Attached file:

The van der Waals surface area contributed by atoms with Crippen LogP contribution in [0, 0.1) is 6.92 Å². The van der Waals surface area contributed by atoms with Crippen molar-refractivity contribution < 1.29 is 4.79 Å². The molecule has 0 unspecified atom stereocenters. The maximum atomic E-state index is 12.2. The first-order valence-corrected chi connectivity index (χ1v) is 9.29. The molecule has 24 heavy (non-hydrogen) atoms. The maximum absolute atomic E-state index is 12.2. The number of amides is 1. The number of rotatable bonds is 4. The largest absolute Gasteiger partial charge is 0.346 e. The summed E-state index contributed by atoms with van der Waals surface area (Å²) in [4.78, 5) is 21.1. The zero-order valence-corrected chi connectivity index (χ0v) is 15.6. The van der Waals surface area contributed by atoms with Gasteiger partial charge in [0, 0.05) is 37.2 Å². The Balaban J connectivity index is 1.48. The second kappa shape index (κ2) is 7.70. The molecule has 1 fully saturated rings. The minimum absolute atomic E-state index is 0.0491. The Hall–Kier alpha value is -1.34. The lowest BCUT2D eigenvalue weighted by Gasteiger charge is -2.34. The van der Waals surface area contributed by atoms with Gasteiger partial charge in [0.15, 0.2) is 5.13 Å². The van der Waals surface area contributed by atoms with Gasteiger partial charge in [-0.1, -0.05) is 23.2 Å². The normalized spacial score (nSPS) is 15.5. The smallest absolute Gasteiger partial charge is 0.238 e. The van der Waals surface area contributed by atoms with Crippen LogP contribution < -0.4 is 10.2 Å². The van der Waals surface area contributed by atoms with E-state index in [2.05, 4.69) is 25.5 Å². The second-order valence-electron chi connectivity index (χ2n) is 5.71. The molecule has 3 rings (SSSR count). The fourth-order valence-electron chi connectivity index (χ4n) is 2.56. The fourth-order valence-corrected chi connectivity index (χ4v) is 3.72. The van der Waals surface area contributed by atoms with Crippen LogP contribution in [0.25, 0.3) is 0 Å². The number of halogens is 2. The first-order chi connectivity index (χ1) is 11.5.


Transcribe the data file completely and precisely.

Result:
The van der Waals surface area contributed by atoms with Crippen LogP contribution in [0, 0.1) is 6.92 Å². The van der Waals surface area contributed by atoms with Crippen molar-refractivity contribution < 1.29 is 4.79 Å². The molecule has 0 unspecified atom stereocenters. The maximum atomic E-state index is 12.2. The first-order valence-corrected chi connectivity index (χ1v) is 9.29. The molecule has 24 heavy (non-hydrogen) atoms. The maximum absolute atomic E-state index is 12.2. The number of amides is 1. The number of rotatable bonds is 4. The largest absolute Gasteiger partial charge is 0.346 e. The summed E-state index contributed by atoms with van der Waals surface area (Å²) in [4.78, 5) is 21.1. The zero-order valence-corrected chi connectivity index (χ0v) is 15.6. The van der Waals surface area contributed by atoms with Gasteiger partial charge in [0, 0.05) is 37.2 Å². The Balaban J connectivity index is 1.48. The second kappa shape index (κ2) is 7.70. The molecule has 1 fully saturated rings. The minimum absolute atomic E-state index is 0.0491. The Hall–Kier alpha value is -1.34. The lowest BCUT2D eigenvalue weighted by Gasteiger charge is -2.34. The van der Waals surface area contributed by atoms with Gasteiger partial charge in [0.15, 0.2) is 5.13 Å². The van der Waals surface area contributed by atoms with Gasteiger partial charge in [-0.1, -0.05) is 23.2 Å². The normalized spacial score (nSPS) is 15.5. The smallest absolute Gasteiger partial charge is 0.238 e. The van der Waals surface area contributed by atoms with Crippen LogP contribution < -0.4 is 10.2 Å². The van der Waals surface area contributed by atoms with E-state index in [2.05, 4.69) is 25.5 Å². The second-order valence-electron chi connectivity index (χ2n) is 5.71. The molecule has 3 rings (SSSR count). The fourth-order valence-electron chi connectivity index (χ4n) is 2.56. The fourth-order valence-corrected chi connectivity index (χ4v) is 3.72. The van der Waals surface area contributed by atoms with Crippen LogP contribution in [0.25, 0.3) is 0 Å². The number of halogens is 2. The first-order chi connectivity index (χ1) is 11.5.